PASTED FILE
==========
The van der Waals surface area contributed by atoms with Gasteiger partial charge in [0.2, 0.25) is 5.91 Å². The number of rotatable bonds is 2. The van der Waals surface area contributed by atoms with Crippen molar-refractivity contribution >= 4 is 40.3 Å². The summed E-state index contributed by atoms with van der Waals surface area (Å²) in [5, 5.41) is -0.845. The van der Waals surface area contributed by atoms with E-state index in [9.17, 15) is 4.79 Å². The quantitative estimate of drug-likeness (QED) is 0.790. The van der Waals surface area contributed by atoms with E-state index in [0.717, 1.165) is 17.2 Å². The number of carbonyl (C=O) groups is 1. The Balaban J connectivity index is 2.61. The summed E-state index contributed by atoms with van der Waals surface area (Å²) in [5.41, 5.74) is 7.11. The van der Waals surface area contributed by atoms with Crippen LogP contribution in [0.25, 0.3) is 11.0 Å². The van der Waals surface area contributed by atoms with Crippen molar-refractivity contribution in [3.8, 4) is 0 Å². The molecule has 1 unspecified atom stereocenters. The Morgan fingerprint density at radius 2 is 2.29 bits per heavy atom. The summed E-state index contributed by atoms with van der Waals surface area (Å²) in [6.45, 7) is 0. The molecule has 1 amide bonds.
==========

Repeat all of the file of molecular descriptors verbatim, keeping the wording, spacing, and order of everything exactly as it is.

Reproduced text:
The van der Waals surface area contributed by atoms with Gasteiger partial charge in [0.2, 0.25) is 5.91 Å². The number of rotatable bonds is 2. The van der Waals surface area contributed by atoms with Crippen molar-refractivity contribution >= 4 is 40.3 Å². The summed E-state index contributed by atoms with van der Waals surface area (Å²) in [5, 5.41) is -0.845. The van der Waals surface area contributed by atoms with E-state index in [9.17, 15) is 4.79 Å². The quantitative estimate of drug-likeness (QED) is 0.790. The van der Waals surface area contributed by atoms with E-state index in [0.717, 1.165) is 17.2 Å². The number of carbonyl (C=O) groups is 1. The Balaban J connectivity index is 2.61. The summed E-state index contributed by atoms with van der Waals surface area (Å²) in [5.41, 5.74) is 7.11. The van der Waals surface area contributed by atoms with Crippen LogP contribution in [0.25, 0.3) is 11.0 Å². The van der Waals surface area contributed by atoms with Crippen molar-refractivity contribution in [3.8, 4) is 0 Å². The molecule has 1 unspecified atom stereocenters. The Morgan fingerprint density at radius 2 is 2.29 bits per heavy atom. The summed E-state index contributed by atoms with van der Waals surface area (Å²) in [6.45, 7) is 0. The molecule has 1 amide bonds.